Bro David, thanks for the explanation. Explains why you have crates of buffer in your shaded pond. Didn't know that the byproduct of the nitrogen cycle contribute to the ph fluctuations.

    Bro Lau, wow adding soda bicarbonate by the kilos eh? Do they actually sell them in kilos?
    I think I should add more shells. Right now I only have about 20 kg in my <9tonne pond.
  • heng84heng84 May 2011
    Posts: 77
    walau, bro lauts 200kgs of shells!! ur pond must be huge .. my pond 15tonne how much oyster shell do i need?? and when do i need it? i check my ph one week once still at the range of (ph 8).. my pond is 4months old.. concrete pond. i went atarikoi and he say at the moment i dont need.. but its abit worrying since my pond is not only unsheltered but all the rainwater collected from the roof goes to the pond.
  • ChengAunChengAun May 2011
    Posts: 925
    come on uncle Paul, we all know that u prefer human females more than female kois! :-D
    Be updated in the world of koi. Jangankan seperti "Koi di bawah bottom drain"
  • PH8PH8 May 2011
    Posts: 683
    Tategoi CA, how come you seem to know me so well wor? Well, there are things we can do to female koi but not to female humans (eg scold them!! :-D). But there are also things we can do to female humans which we cannot do to female koi. Go figure... :p

    Mabel, we're just kidding around. Nothing meant to be sexist or anything like that at all.
  • ikankoikauikankoikau May 2011
    Posts: 1,053
    Seniorita Mabel,
    Welcome to the forum! I hope you will get use to the brudders here in this forum. When we talk about this hobby, chances are we always got mixed up between female and female koi.

    Back to PH topic, one of the easiest way to bring up the PH level is thru water change. I prefer to take this step as it will kill 2 birds with 1 stone. The smaller the pond, the faster it gets affected by acidic rain. But it is easier to to bring up the PH too with partial water change. For bigger pond, it is q difficult for the PH to swing down drastically so partial water change will bring the PH up slowly. Depending on how much your pond is shaded but like mine(100% open for rain/ 70% shaded for sunlight), 10-15% is sufficient enough.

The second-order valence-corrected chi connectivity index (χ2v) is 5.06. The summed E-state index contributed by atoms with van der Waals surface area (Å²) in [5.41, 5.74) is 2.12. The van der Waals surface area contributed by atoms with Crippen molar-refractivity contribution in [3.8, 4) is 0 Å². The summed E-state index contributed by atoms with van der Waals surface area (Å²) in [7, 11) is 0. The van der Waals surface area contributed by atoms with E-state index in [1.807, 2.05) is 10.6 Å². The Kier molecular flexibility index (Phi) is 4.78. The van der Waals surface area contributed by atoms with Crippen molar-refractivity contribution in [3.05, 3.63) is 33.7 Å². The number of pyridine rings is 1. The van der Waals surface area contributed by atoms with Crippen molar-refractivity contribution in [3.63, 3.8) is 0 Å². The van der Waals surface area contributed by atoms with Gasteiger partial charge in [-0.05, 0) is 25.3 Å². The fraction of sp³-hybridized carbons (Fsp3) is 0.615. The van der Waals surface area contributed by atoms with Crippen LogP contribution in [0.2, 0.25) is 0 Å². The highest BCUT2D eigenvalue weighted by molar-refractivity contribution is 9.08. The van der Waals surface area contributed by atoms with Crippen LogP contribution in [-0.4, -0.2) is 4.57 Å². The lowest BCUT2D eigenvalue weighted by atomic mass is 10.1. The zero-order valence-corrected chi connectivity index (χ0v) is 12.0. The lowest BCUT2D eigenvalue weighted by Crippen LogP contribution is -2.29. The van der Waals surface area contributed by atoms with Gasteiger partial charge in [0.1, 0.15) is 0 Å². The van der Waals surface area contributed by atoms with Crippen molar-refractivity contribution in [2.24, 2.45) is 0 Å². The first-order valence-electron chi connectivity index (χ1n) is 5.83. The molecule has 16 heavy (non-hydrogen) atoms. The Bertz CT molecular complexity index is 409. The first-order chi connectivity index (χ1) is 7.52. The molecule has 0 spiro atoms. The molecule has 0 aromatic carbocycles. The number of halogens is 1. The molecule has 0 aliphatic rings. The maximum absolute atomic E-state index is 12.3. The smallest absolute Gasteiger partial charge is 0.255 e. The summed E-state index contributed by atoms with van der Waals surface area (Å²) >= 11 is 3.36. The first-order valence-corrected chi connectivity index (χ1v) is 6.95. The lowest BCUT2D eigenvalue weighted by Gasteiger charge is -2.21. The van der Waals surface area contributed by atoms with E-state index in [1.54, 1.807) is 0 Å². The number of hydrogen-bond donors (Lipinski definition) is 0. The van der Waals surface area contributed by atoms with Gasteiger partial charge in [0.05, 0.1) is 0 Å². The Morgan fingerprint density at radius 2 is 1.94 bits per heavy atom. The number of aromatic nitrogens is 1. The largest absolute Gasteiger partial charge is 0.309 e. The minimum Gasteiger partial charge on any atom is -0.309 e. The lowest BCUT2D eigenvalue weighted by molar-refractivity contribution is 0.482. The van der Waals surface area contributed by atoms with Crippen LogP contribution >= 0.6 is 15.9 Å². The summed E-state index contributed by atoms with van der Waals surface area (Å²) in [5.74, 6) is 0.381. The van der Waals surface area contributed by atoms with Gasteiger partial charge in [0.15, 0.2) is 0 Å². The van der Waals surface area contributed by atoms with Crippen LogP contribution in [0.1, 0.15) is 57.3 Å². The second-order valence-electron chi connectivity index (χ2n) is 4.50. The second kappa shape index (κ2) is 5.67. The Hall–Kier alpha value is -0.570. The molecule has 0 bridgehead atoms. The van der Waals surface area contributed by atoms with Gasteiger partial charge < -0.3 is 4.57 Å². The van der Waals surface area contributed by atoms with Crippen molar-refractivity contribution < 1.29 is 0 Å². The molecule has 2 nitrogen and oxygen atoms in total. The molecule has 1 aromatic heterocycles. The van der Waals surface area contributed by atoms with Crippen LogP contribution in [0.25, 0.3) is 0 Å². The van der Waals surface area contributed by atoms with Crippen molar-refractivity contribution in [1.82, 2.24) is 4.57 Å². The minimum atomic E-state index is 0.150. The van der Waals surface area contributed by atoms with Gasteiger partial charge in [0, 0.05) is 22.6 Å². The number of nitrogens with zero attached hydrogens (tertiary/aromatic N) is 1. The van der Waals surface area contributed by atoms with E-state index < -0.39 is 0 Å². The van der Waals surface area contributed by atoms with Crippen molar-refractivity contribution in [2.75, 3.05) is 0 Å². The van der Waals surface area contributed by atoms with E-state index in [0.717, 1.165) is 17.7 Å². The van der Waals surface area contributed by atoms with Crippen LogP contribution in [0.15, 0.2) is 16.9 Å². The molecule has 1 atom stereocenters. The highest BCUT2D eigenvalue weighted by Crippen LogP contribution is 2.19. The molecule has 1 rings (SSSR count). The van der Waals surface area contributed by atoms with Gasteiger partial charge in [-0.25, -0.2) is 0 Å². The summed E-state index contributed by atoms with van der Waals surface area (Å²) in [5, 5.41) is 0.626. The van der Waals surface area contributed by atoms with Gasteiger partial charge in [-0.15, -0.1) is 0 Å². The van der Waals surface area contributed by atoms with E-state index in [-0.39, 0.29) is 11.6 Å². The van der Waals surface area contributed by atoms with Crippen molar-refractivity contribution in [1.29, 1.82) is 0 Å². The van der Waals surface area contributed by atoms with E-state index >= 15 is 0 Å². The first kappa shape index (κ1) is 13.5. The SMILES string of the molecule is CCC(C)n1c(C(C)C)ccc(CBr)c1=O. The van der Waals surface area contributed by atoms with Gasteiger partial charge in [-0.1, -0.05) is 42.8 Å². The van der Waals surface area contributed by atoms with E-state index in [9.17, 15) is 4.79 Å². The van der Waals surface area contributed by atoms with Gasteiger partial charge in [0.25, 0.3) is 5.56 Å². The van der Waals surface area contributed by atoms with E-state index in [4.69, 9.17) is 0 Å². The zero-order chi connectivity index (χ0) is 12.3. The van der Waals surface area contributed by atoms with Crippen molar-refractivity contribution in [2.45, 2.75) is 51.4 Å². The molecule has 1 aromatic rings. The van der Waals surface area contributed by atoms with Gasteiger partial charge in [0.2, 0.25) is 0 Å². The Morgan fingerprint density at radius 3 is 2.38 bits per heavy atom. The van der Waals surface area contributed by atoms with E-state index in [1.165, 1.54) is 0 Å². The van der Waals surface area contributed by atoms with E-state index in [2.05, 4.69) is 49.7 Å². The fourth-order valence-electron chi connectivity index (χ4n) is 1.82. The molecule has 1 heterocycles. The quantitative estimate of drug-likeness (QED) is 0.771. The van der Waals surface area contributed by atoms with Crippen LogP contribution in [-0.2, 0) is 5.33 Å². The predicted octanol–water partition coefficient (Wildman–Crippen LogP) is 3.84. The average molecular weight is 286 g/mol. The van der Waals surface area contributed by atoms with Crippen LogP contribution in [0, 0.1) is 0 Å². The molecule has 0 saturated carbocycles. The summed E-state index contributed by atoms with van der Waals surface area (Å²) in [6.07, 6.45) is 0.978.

A good Q to do a water change after or during rain, your kois start flashing more than usual. But for small pond ESP when it gets water collected from the roof, bicarbonate is good to hv on standby. I only use it once so far. For my pond(33T), I only use around 30kg of oyster shells. Placement of oyster shells is also important. Make sure if possible, all water passing thru it.
    Post edited by ikankoikau at 2011-05-11 12:12:07 am
  • ChicoChico May 2011
    Posts: 65
    Good morning Bro Paul,

    Now I know why seldom see lady members in the forum, you all scare them away... :p (I am just joking).

    Happy to say that do learn lots from all of you. ;;)

    Bro Anuar, lauts, heng84, David, James, CA,

    Nice to meet you all here and thanks for sharing your experinces with me.


    Mabel
  • ChicoChico May 2011
    Posts: 65
    Hi, Bro ikankoikau. (Sorry to address you this way as I don't know your name..)

    My pond is more or less same as yours (100% open for rain and 70% shaed from sunlight). However, the size is much more smaller than yours...haha...I have almost lost my kois due to the heavy rain fall recently.

    So, conclusion from all the sifus' experinces when dealing with low pH water in pond is :-

    1) Good Quantity of Water change;
    2) Place addequate amount of oyster shells in the filter;
    3) Adding sodium bicarbonate...

    Mabel :)
  • PH8PH8 May 2011